Denmark: Latest developments in working life Q2 2019
A political agreement to strengthen and coordinate efforts to improve the Danish work environment, a new act for the psychological working environment and a strike by SAS pilots are the main topics of interest in this article. This country update reports on the latest developments in working life in Denmark in the second quarter of 2019.
Political agreement to improve working environment
In April 2019, a majority in parliament decided to strengthen and coordinate efforts to improve the Danish working environment, so that fewer people become sick or worn out because of work. To fulfil these ambitions, the Danish Working Environment Authority is allocating approximately DKK 460 million (€61.6 million as at 23 July 2019) until 2022. 
The agreement is based on recommendations made in September 2018 by an expert committee on the working environment. However, the political negotiations took some time as negotiations related to improved early retirement possibilities took precedence.
As well as improving working environments, the agreement aims to tighten the targeted efforts of the Danish Working Environment Authority to supervise workplaces. In practice, this means that the supervision will be reinforced in companies and industries that have particularly risky working environments. The agreement also gives the inspectorates under the Danish Working Environment Authority a higher level of responsibility than at present.
- Ministry of Employment: Aftale om en ny og forbedret arbejdsmiljøindsats og ordnede forhold på arbejdsmarkedet
New act to bolster psychological work environment
As part of the political agreement to strengthen the Danish working environment effort, the political parties decided to develop a consolidation act for the psychological working environment. The purpose of the act is to make the rules clearer for employers, managers and employees. A draft is to be discussed with the political parties in autumn 2019, with a view to it entering into force on 1 January 2020. 
The trade unions are largely positive about the prospect of the new consolidation act. The employer organisations have not released any comments to the media on the matter. However, Pernille Knudsen, Deputy Managing Director of the Confederation of Danish Employers (DA), emphasised in an article in January 2019 that the majority of those who feel stressed at work also believe they are physically and mentally capable of performing their work. She felt that there was therefore a need to discover the origin of the stress. 
SAS pilots strike over pay and scheduling
On 26 April 2019, around 1,500 Danish, Norwegian and Swedish pilots from Scandinavian Airlines (SAS) went on strike over negotiations about the renewal of a collective agreement. Their main points of contention were wage increases and the notice period for the flight schedules of pilots.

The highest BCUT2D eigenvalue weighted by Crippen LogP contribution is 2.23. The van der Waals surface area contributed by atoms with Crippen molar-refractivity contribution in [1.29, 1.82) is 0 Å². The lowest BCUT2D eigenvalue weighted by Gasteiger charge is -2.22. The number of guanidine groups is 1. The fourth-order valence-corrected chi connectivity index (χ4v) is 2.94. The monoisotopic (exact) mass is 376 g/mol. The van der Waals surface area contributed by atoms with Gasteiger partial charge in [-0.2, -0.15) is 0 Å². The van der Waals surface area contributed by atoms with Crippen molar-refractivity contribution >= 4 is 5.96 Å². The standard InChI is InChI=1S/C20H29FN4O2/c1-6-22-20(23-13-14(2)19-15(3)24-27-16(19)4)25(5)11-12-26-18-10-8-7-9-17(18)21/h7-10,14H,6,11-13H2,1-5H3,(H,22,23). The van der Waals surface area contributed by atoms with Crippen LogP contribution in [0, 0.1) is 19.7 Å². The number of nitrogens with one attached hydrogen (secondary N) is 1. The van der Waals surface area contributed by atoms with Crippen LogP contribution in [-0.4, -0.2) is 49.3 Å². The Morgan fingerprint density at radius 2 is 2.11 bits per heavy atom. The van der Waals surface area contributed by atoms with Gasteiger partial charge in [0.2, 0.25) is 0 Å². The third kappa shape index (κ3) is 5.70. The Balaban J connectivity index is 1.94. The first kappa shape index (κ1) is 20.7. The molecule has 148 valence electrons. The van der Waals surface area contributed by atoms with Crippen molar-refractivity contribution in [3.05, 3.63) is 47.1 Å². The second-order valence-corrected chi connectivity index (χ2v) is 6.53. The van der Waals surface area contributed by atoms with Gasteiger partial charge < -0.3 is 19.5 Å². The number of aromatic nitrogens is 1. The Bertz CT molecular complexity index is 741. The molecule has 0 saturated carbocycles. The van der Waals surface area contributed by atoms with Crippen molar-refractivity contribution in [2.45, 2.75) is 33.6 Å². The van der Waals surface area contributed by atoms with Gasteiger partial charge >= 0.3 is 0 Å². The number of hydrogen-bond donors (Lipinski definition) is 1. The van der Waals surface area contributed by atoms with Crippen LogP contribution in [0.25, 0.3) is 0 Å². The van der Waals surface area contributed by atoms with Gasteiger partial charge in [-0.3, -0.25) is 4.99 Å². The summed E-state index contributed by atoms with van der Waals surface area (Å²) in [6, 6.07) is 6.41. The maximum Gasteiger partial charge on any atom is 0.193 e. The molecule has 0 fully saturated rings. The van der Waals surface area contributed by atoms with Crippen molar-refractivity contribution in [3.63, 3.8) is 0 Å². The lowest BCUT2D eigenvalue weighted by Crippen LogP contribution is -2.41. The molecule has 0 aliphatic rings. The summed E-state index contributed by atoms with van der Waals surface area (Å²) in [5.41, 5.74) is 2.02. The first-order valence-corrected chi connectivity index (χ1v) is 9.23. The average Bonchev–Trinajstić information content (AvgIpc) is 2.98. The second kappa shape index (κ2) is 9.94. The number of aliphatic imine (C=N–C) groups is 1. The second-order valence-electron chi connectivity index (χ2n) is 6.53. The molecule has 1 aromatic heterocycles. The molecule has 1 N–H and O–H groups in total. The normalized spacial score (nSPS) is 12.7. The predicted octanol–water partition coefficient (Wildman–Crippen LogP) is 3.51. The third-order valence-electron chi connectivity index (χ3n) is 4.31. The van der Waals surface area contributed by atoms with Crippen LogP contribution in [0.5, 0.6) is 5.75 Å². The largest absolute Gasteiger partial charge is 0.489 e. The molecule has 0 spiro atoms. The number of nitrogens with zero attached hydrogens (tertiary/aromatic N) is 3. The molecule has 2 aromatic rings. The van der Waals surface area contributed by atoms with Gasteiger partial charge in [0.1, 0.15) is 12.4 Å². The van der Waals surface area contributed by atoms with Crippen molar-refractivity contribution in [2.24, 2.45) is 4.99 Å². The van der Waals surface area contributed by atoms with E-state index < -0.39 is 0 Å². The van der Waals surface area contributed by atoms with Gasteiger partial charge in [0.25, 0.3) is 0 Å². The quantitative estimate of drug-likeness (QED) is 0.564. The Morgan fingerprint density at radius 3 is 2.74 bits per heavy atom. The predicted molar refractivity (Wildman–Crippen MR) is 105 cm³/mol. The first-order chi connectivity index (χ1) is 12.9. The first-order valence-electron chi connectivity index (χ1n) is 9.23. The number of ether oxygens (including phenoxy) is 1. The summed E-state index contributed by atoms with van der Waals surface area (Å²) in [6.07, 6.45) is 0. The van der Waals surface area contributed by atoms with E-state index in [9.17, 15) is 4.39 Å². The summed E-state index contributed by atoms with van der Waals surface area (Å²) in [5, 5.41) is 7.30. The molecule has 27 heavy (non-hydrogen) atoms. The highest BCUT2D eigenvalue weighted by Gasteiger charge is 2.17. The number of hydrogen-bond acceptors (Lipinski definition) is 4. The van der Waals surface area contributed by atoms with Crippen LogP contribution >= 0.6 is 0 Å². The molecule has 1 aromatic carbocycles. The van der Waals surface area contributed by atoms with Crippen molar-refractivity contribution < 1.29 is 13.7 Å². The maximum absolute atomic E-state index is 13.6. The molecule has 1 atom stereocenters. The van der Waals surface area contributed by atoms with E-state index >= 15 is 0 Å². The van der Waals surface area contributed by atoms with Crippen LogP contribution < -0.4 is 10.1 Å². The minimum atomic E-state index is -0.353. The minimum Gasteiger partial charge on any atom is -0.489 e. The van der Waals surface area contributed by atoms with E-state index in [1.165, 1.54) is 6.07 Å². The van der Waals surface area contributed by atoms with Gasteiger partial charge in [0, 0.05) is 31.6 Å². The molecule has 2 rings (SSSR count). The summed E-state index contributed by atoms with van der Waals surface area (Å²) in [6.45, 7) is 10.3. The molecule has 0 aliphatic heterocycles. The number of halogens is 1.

Pilots and cabin crew experienced changes in their working time and wage decreases following a decade of economic decline for SAS. When this decline reversed in the last two years (leading to a surplus of DKK 1 billion), the pilots felt that they were now entitled to higher wages.
The pilots sought a raise of 13% over the three years of the new collective agreement (2019–2022) and a longer notice period regarding their flight schedule. The period in force was 15 days and the pilots claimed that this was insufficient time to allow them to make any long-term plans.
The management of SAS claimed that the pilots’ demands were ‘sky high’ and that meeting their demands would be irresponsible. In terms of the length of the notice period, SAS stated that the scheduling needed to be flexible in order to respond to fluctuating passenger numbers.
On 2 May, the parties agreed to a 10.5% salary increase over three years (4.5% in 2019, 3% in 2020 and 4% in 2021). Regarding the notice period, the management of SAS admitted around 60% staff have a notice period of two months against just 40% previously. 
A general election took place in Denmark on 15 June 2019. The Social Democrats claimed victory, supported by the Socialist People’s Party, the Social Liberals and the Red–Green Alliance. Mette Frederiksen, leader of the Social Democrats, formed a new government for a four-year period. One of her first challenges will be to conclude a political agreement about early retirement from the labour market due to exhaustion or stress (shortly before the election, the previous government succeeded in concluding an agreement with the support of the Social Liberal party).
The Danish Confederation of Trade Unions (FH) has been very active in the debate about early retirement and supports any initiatives that address this, including a proposal from the Social Democrats to introduce different retirement ages for those with physical and cognitive disabilities.